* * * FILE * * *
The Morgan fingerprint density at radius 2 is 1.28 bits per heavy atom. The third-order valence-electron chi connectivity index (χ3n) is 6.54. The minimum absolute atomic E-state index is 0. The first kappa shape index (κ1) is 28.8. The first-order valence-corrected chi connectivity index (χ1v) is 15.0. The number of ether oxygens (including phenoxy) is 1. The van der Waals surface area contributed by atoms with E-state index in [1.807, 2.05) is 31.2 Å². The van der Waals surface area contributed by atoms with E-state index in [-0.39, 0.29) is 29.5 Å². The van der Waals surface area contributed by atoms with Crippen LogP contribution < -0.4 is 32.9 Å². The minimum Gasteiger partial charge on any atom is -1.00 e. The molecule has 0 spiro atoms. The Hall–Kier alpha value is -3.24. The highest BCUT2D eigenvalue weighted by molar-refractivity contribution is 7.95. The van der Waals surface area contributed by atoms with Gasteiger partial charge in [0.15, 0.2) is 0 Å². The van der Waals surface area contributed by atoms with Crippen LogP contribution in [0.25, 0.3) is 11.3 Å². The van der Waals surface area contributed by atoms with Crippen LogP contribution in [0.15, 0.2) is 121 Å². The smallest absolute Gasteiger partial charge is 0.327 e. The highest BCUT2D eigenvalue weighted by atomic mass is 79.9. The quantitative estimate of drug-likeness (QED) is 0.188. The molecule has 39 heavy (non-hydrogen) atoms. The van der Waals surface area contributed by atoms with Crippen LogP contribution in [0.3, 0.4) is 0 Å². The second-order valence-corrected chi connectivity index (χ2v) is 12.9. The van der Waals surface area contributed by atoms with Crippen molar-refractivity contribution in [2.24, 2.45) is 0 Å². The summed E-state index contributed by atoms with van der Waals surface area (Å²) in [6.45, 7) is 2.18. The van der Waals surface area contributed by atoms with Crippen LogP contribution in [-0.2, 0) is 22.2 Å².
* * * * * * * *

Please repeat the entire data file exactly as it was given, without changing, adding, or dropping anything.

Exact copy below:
The Morgan fingerprint density at radius 2 is 1.28 bits per heavy atom. The third-order valence-electron chi connectivity index (χ3n) is 6.54. The minimum absolute atomic E-state index is 0. The first kappa shape index (κ1) is 28.8. The first-order valence-corrected chi connectivity index (χ1v) is 15.0. The number of ether oxygens (including phenoxy) is 1. The van der Waals surface area contributed by atoms with E-state index in [1.807, 2.05) is 31.2 Å². The van der Waals surface area contributed by atoms with E-state index in [-0.39, 0.29) is 29.5 Å². The van der Waals surface area contributed by atoms with Crippen LogP contribution < -0.4 is 32.9 Å². The minimum Gasteiger partial charge on any atom is -1.00 e. The molecule has 0 spiro atoms. The Hall–Kier alpha value is -3.24. The highest BCUT2D eigenvalue weighted by molar-refractivity contribution is 7.95. The van der Waals surface area contributed by atoms with Gasteiger partial charge in [0.15, 0.2) is 0 Å². The van der Waals surface area contributed by atoms with Crippen LogP contribution in [0.25, 0.3) is 11.3 Å². The van der Waals surface area contributed by atoms with Crippen LogP contribution in [0.15, 0.2) is 121 Å². The smallest absolute Gasteiger partial charge is 0.327 e. The highest BCUT2D eigenvalue weighted by atomic mass is 79.9. The quantitative estimate of drug-likeness (QED) is 0.188. The molecule has 39 heavy (non-hydrogen) atoms. The van der Waals surface area contributed by atoms with Crippen LogP contribution in [0.3, 0.4) is 0 Å². The second-order valence-corrected chi connectivity index (χ2v) is 12.9. The van der Waals surface area contributed by atoms with Crippen molar-refractivity contribution in [2.24, 2.45) is 0 Å². The summed E-state index contributed by atoms with van der Waals surface area (Å²) in [6.45, 7) is 2.18. The van der Waals surface area contributed by atoms with Crippen LogP contribution in [-0.2, 0) is 22.2 Å².